For a time, Trist also served as the consul in Cuba for Portugal, another country whose nationals were active in the illegal slave trade. Meanwhile, Trist became very unpopular with New England ship captains who believed he was more interested in maintaining good relations with Cuban officials than in defending their interests. Captains and merchants pressed members of Congress for Trist's removal. In late 1838 or early 1839, the British commissioner Dr. Richard Robert Madden wrote U.S. abolitionists about Trist's misuse of his post to promote slaving and earn fees from the fraudulent document schemes.
A pamphlet detailing Madden's charges was published shortly before the beginning of the sensational Amistad affair, when Africans just sold into slavery in Cuba managed to seize control of the schooner in which they were being transported from Havana to provincial plantations. Madden traveled to the United States where he gave expert testimony in the trial of the Amistad Africans, explaining how false documents were used to make it appear that Africans were Cuban-born slaves. This exposure of the activities of the U.S. consul general, coupled with the angry complaints of ship captains, caused a Congressional investigation and eventual recall of Trist. (Neither Trist nor Madden is depicted in the film Amistad directed by Steven Spielberg, although there are brief Cuba scenes that suggest how the illegal slave trade was carried on there.)
During the Mexican-American War, President James K. Polk sent Trist to negotiate with the Government of Mexico. He was ordered to arrange an armistice with Mexico for up to $30 million U.S. dollars, depending on whether he could obtain Baja California and additional southern territory along with the already planned acquisitions of Alta California, the Nueces Strip, and New Mexico. If he could not obtain Baja California and additional territory to the south, then he was instructed to offer $20 million. President Polk was unhappy with his envoy's conduct and prompted him to order Trist to return to the United States. General Winfield Scott was also unhappy with Trist's presence in Mexico, although he and Scott quickly reconciled and began a lifelong friendship.
However, the wily diplomat ignored the instructions. Known to have an over-fluid pen, he wrote a 65-page letter back to Washington, D.C. explaining his reasons for staying in Mexico. He capitalized on a brilliant opportunity to continue bargaining with Santa Anna. Trist successfully negotiated the Treaty of Guadalupe Hidalgo on February 2, 1848. Trist's negotiation was controversial among expansionist Democrats since he had ignored Polk's instructions and settled on a smaller cession of Mexican territory than many expansionists wanted and felt he __could have obtained. A part of this instruction was to specifically include Baja California. However, as part of the negotiations, Trist drew the line directly West from Yuma to Tijuana/San Diego instead of from Yuma south to the Gulf of California, which left all of Baja California, though almost separate from, a part of Mexico. Polk was furious. Travel time for renegotiation was a month each way. Polk had no treaty during his Presidency at the time. He reluctantly approved. Trist later commented on the treaty:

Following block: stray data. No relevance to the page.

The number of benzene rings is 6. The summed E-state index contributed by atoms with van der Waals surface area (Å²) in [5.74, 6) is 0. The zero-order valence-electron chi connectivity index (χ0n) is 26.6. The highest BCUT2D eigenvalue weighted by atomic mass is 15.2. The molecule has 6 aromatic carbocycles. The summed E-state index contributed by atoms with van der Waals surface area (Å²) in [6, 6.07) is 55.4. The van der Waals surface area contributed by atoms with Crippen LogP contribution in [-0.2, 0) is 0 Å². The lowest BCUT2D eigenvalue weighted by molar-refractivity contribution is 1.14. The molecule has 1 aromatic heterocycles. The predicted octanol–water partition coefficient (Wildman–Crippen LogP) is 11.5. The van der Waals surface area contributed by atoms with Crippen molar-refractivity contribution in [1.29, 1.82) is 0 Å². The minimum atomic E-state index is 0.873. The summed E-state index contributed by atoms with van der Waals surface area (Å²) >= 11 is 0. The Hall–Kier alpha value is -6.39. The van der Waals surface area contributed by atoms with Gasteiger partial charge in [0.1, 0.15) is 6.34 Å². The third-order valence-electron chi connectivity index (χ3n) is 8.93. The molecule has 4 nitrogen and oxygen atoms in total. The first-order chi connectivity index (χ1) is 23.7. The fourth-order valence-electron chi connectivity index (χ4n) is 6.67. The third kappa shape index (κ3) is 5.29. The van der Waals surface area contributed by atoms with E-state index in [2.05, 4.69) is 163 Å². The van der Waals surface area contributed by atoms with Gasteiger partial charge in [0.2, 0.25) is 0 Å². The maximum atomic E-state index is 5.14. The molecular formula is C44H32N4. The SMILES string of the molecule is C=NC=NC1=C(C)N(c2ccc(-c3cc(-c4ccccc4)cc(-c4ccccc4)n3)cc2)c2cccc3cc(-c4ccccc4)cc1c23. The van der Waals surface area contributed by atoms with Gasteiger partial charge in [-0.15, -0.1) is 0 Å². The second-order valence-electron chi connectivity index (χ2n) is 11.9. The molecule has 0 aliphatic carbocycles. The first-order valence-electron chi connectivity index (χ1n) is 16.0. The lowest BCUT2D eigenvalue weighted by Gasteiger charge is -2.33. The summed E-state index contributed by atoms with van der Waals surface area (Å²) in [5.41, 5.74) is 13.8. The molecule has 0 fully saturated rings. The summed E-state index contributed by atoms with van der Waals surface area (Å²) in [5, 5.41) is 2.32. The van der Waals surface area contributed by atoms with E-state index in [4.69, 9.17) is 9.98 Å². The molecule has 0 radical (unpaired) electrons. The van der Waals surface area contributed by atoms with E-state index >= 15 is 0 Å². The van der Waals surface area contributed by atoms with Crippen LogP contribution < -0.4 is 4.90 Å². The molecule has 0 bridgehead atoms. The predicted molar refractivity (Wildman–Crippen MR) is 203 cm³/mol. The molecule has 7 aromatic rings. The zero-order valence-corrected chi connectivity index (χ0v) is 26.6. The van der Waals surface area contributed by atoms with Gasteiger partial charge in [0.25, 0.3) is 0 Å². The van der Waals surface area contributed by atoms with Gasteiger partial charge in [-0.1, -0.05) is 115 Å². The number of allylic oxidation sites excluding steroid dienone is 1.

"My feeling of shame as an American was far stronger than the Mexicans' could be".
At the time of the treaty negotiations in 1848, California was basically an uninhabited, undeveloped stretch of land that did now have much obvious value. What Trist and those with whom he was negotiated in Mexico about ending the Mexican-American War did not know was that the very week the Treaty of Guadalupe Hidalgo was signed, a frontier carpenter in a remote area near what later became Sacramento, California, discovered some interesting pebbles. Taking them to a civilized area for examination, it was learned they were GOLD NUGGETS! That gave way to what became the great Gold Rush of 1849 to California!
Quickly, California dramatically increased in financial value with the discovery of Gold. The rush of people to get in on the new wealth also had the side effect of creating growing urban and populated areas at a rate so fast that it was dazzling! Unknowingly, our family relative, Nicholas Philip Trist, had garnered for the United States a gem of vast wealth! However, that value was not discerned by President Polk.
Upon Trist’s return to Washington, he was terminated from his government position immediately for his insubordination to the President. His expenses since the time of the recall order in October of 1846 were not paid, nor was his salary after that time. Of course, the way things were done in those days, expense reimbursement and payment of salary while out of town was not done until the diplomat returned to Washington.
Because of President Polk’s displeasure with Trist, those expenses and that unpaid salary did not take place until 1871 during the Presidential term of Ulysses S. Grant. Despite a commitment to free trade, Trist supported Republican Abraham Lincoln for President in 1860. While the Lincoln administration did not offer Trist any patronage, he did serve as postmaster of Alexandria, Virginia during the Grant administration.
Trist was also a lawyer, planter, and businessman. He died in Alexandria, Virginia on February 11, 1874, aged 73.
These are the two grave stones for Mr. & Mrs. Trist in the Ivy Hill Cemetery, Alexandria City, Virginia.
Below is Martha Jefferson Randolph, Trist’s mother-in-law who also was a daughter of U.S. President Thomas Jefferson.